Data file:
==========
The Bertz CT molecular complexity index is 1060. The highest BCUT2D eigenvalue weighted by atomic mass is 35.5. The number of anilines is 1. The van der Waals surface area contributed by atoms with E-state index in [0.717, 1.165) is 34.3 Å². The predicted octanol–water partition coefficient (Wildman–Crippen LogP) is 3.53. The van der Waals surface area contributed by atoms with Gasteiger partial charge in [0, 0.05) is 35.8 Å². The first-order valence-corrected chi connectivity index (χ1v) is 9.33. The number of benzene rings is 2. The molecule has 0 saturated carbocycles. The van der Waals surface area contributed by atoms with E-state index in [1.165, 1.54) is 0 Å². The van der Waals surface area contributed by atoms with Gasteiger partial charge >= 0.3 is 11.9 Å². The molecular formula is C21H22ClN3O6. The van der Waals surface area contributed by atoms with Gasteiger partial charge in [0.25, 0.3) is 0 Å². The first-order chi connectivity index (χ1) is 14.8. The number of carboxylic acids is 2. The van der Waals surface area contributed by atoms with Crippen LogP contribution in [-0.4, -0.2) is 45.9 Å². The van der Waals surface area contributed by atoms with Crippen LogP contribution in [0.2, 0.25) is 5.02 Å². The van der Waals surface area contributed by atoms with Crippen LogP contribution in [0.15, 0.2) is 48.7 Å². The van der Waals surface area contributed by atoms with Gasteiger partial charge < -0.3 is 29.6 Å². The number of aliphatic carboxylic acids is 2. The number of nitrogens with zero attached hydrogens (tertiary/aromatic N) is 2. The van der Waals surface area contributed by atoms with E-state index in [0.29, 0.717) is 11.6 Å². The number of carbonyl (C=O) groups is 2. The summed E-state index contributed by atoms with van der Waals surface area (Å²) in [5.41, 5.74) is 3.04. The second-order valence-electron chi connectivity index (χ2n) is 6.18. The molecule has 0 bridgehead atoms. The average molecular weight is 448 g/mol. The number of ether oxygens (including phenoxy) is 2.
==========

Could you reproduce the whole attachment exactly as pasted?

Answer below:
The Bertz CT molecular complexity index is 1060. The highest BCUT2D eigenvalue weighted by atomic mass is 35.5. The number of anilines is 1. The van der Waals surface area contributed by atoms with E-state index in [0.717, 1.165) is 34.3 Å². The predicted octanol–water partition coefficient (Wildman–Crippen LogP) is 3.53. The van der Waals surface area contributed by atoms with Gasteiger partial charge in [0, 0.05) is 35.8 Å². The first-order valence-corrected chi connectivity index (χ1v) is 9.33. The number of benzene rings is 2. The molecule has 0 saturated carbocycles. The van der Waals surface area contributed by atoms with E-state index in [1.165, 1.54) is 0 Å². The van der Waals surface area contributed by atoms with Gasteiger partial charge >= 0.3 is 11.9 Å². The molecular formula is C21H22ClN3O6. The van der Waals surface area contributed by atoms with Gasteiger partial charge in [0.25, 0.3) is 0 Å². The first-order chi connectivity index (χ1) is 14.8. The number of carboxylic acids is 2. The van der Waals surface area contributed by atoms with Crippen LogP contribution in [-0.4, -0.2) is 45.9 Å². The van der Waals surface area contributed by atoms with Crippen LogP contribution in [0.2, 0.25) is 5.02 Å². The van der Waals surface area contributed by atoms with Crippen LogP contribution in [0.15, 0.2) is 48.7 Å². The van der Waals surface area contributed by atoms with Gasteiger partial charge < -0.3 is 29.6 Å². The number of aliphatic carboxylic acids is 2. The number of nitrogens with zero attached hydrogens (tertiary/aromatic N) is 2. The van der Waals surface area contributed by atoms with E-state index in [0.29, 0.717) is 11.6 Å². The number of carbonyl (C=O) groups is 2. The summed E-state index contributed by atoms with van der Waals surface area (Å²) in [5.41, 5.74) is 3.04. The second-order valence-electron chi connectivity index (χ2n) is 6.18. The molecule has 0 bridgehead atoms. The average molecular weight is 448 g/mol. The number of ether oxygens (including phenoxy) is 2.